We have mentioned the relative confusion by and about Valérie Trierweiler regarding her prospective role as ‘First Lady’ or, even worse, ‘First Girl Friend’, as the US press called her. What this marginally interesting issue actually raises, however, is the central issue of, not what the First Lady is, but what the presidency is. And in this case, what a ‘normal’ presidency might be. This, in turn, raises the complex and largely unexplained relationship between the character of the presidency and the character of the President, a modern version, perhaps, of the King’s Two Bodies, the temporal and the transcendental. And this incident, the tweet, coming so early in Hollande’s presidency, has significantly affected both bodies and more importantly, what Hollande himself would have himself and his presidency to be. Let us look at each in turn.

The Character of the Presidency

What is the nature of the office itself, and how did Hollande ‘envision’ it? He saw it as the antithesis of Sarkozy’s treatment of it. He would have it ‘normal’, ‘simple’, respectful and so on (all these, his expressions). Everything that Sarko was not. He would not be involved in every detail or present at every moment, like Sarkozy, and there would be decorum and poise in his presidency (Sarko was everywhere all of the time, and was called the ‘hyperpresident’). At the heart of this idea, is the traditional distinction between public life and private life, with an added implication, nay assertion, that each would be exemplary. The distinction was stressed repeatedly by Hollande. It was a moral issue. And, by implication – and a series of disparaging references to and, on inauguration day for example, treatment of, his predecessor as a kind of get-behind-me sinner – he was going to show us all how to be an exemplary President. Hollande was dismissive of his predecessor because Sarkozy was incapable of stopping the private self from crashing into the public President. Such piety would we see! So Valérie’s tweet hit like a bombshell, and threw Hollande’s depiction of the presidency and himself into comic relief and – and something lethal in France – ridicule.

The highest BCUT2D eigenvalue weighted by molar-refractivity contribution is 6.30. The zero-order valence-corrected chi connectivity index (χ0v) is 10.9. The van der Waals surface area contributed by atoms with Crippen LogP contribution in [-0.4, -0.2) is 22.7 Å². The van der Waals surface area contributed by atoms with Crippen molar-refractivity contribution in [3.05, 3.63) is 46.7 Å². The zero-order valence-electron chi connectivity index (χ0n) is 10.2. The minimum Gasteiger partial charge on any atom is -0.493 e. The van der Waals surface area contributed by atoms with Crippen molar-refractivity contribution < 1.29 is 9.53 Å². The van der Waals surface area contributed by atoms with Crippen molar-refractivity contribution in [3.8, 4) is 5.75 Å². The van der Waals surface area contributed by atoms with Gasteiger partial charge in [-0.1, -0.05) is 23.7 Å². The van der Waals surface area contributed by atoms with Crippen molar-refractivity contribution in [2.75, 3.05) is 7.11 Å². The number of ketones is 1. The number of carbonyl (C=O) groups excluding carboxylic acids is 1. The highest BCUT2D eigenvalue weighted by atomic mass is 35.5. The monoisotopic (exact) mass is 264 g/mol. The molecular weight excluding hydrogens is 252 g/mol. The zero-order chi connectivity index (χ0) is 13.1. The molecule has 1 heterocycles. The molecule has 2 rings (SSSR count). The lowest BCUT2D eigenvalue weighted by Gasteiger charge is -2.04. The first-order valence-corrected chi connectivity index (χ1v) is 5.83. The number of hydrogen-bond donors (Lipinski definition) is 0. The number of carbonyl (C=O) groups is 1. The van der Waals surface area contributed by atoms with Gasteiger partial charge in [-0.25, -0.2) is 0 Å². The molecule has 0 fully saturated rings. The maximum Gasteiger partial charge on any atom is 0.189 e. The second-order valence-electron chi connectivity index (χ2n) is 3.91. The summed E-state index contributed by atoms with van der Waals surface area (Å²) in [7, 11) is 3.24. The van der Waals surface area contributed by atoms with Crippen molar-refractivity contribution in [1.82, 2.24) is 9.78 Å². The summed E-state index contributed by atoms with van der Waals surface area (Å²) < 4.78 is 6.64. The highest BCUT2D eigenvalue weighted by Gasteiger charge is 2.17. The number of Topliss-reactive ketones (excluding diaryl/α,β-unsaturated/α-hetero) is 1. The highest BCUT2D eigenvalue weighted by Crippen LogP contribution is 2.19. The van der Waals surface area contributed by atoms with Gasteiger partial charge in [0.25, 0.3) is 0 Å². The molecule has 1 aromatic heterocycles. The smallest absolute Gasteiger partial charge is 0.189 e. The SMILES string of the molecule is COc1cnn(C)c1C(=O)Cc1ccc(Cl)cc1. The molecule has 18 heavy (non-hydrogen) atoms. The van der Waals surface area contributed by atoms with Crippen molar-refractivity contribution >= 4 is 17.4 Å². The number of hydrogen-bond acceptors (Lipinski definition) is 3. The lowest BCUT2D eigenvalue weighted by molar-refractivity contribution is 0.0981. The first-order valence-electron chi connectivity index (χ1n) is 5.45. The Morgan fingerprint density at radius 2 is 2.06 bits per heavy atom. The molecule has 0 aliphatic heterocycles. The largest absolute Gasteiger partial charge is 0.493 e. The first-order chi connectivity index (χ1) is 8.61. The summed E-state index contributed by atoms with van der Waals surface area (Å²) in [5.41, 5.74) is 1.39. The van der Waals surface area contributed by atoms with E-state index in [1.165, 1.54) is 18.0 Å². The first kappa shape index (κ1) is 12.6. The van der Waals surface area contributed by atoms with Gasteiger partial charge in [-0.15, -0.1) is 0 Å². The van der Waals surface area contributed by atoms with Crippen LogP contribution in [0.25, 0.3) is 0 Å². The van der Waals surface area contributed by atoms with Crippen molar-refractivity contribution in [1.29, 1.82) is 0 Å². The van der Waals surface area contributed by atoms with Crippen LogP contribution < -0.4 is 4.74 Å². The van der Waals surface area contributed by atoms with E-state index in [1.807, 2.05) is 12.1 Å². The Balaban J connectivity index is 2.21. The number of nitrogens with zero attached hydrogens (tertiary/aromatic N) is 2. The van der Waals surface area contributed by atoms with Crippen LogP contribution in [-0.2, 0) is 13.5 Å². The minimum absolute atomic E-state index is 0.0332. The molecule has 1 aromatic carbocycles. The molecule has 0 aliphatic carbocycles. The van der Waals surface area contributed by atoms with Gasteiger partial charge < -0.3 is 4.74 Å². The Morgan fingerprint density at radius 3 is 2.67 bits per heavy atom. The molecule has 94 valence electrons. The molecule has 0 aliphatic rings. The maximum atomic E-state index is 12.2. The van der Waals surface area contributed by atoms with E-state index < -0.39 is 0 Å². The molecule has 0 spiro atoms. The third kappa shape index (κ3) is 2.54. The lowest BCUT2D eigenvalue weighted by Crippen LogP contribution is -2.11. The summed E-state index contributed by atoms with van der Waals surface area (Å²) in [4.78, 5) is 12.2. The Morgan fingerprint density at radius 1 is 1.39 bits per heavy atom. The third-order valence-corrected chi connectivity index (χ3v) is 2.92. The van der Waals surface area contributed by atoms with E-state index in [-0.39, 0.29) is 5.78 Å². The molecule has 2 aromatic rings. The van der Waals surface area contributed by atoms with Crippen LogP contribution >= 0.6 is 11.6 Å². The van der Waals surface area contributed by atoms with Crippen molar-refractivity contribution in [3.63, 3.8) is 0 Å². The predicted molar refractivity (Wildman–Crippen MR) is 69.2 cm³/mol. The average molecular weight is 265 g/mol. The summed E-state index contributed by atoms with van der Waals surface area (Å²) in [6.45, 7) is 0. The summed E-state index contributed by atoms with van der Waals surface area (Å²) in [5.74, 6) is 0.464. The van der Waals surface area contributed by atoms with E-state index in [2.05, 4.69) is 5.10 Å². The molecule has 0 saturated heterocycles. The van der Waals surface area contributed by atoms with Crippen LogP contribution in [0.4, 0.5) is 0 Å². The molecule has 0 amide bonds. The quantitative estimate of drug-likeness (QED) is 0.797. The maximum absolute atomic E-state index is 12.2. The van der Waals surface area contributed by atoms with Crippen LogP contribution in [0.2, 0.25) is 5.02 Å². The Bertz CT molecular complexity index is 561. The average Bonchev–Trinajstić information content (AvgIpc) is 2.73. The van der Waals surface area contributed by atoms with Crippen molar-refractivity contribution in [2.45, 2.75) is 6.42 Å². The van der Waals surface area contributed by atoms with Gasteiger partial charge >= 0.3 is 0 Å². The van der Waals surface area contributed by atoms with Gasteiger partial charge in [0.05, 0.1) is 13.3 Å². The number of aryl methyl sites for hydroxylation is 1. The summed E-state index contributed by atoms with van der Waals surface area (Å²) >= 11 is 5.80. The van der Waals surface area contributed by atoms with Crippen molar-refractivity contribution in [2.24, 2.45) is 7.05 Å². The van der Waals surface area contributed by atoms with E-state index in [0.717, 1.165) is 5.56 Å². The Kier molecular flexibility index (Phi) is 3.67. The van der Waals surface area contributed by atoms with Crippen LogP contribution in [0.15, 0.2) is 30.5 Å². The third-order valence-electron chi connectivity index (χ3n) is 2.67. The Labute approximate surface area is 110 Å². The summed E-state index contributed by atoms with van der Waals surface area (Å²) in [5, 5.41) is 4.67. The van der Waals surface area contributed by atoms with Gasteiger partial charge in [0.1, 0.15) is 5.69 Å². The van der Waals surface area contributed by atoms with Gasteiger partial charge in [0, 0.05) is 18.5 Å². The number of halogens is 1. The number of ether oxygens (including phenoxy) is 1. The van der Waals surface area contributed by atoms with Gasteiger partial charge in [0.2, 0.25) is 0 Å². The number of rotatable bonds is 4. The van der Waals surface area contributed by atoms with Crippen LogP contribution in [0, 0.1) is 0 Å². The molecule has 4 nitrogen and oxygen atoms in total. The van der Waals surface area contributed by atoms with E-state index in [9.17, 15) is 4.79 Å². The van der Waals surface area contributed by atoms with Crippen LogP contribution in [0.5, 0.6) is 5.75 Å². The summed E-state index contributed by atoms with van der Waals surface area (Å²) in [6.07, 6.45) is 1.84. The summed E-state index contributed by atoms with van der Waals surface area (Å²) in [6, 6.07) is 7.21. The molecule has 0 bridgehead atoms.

The idea of Hollande as hypocritical was the immediate result. Other questions were immediately raised. He had personally contacted Royal and lent her support in her campaign, complimenting her personal election manifesto. Hence Valérie’s anger. Hollande’s act could have been seen as understandable given their history, but with the tweet, questions immediately were raised as to whether a President should become involved in the legislative campaign in a partisan way, particularly as he had said he would not. Yet here he was encouraging a very particular parliamentary candidate, who happened to be his ex-partner. Hypocrite! Tartuffe!

Valérie’s tweet clearly suggested her own inability to control herself. Yet, she is reputed to have told him when she learned of his personal support for Royal ‘you have no idea what I am capable of’. With such premeditation, perhaps she knew precisely how to control and direct her temper. Whether the one or the other, the display of a stupid unawareness of the consequences of her temper upon the President’s image was breathtaking. Whatever the reasons, her own image changed forever overnight. Over and above this, she had seemed vindictive towards the ‘loser’ in this odd ‘love triangle’ (and the mother of his children! Another mortal sin for the French).